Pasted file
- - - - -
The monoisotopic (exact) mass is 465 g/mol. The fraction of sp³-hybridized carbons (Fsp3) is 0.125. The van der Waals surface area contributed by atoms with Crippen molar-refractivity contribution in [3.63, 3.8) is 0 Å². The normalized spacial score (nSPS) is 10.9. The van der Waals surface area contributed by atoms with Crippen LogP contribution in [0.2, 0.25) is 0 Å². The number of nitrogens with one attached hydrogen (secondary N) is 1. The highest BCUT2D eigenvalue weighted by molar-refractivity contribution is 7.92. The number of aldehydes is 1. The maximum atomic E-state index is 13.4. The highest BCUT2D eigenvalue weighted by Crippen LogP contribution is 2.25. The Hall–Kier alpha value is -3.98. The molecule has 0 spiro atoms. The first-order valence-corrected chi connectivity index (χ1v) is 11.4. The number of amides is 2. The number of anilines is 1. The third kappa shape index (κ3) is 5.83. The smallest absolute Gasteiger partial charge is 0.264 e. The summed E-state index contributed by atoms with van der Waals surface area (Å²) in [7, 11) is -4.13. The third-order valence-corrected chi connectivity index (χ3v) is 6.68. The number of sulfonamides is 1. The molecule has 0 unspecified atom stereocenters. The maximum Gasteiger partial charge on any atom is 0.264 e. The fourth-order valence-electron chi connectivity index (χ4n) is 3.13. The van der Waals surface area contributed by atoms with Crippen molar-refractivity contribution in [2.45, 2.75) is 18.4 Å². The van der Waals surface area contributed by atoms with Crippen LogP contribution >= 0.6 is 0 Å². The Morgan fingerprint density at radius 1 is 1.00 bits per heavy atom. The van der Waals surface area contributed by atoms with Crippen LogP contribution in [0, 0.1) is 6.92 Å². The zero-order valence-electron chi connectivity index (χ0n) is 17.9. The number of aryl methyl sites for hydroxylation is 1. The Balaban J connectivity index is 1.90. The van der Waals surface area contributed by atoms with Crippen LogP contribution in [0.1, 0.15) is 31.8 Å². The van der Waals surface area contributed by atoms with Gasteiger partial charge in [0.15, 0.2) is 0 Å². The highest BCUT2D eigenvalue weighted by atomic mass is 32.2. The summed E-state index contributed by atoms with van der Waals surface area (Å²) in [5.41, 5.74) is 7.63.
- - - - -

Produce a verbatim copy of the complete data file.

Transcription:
The monoisotopic (exact) mass is 465 g/mol. The fraction of sp³-hybridized carbons (Fsp3) is 0.125. The van der Waals surface area contributed by atoms with Crippen molar-refractivity contribution in [3.63, 3.8) is 0 Å². The normalized spacial score (nSPS) is 10.9. The van der Waals surface area contributed by atoms with Crippen LogP contribution in [0.2, 0.25) is 0 Å². The number of nitrogens with one attached hydrogen (secondary N) is 1. The highest BCUT2D eigenvalue weighted by molar-refractivity contribution is 7.92. The number of aldehydes is 1. The maximum atomic E-state index is 13.4. The highest BCUT2D eigenvalue weighted by Crippen LogP contribution is 2.25. The Hall–Kier alpha value is -3.98. The molecule has 0 spiro atoms. The first-order valence-corrected chi connectivity index (χ1v) is 11.4. The number of amides is 2. The number of anilines is 1. The third kappa shape index (κ3) is 5.83. The smallest absolute Gasteiger partial charge is 0.264 e. The summed E-state index contributed by atoms with van der Waals surface area (Å²) in [7, 11) is -4.13. The third-order valence-corrected chi connectivity index (χ3v) is 6.68. The number of sulfonamides is 1. The molecule has 0 unspecified atom stereocenters. The maximum Gasteiger partial charge on any atom is 0.264 e. The fourth-order valence-electron chi connectivity index (χ4n) is 3.13. The van der Waals surface area contributed by atoms with Crippen molar-refractivity contribution in [2.45, 2.75) is 18.4 Å². The van der Waals surface area contributed by atoms with Crippen LogP contribution >= 0.6 is 0 Å². The Morgan fingerprint density at radius 1 is 1.00 bits per heavy atom. The van der Waals surface area contributed by atoms with Crippen LogP contribution in [0, 0.1) is 6.92 Å². The zero-order valence-electron chi connectivity index (χ0n) is 17.9. The number of aryl methyl sites for hydroxylation is 1. The Balaban J connectivity index is 1.90. The van der Waals surface area contributed by atoms with Crippen LogP contribution in [0.1, 0.15) is 31.8 Å². The van der Waals surface area contributed by atoms with Gasteiger partial charge in [0.15, 0.2) is 0 Å². The highest BCUT2D eigenvalue weighted by atomic mass is 32.2. The summed E-state index contributed by atoms with van der Waals surface area (Å²) in [5.41, 5.74) is 7.63.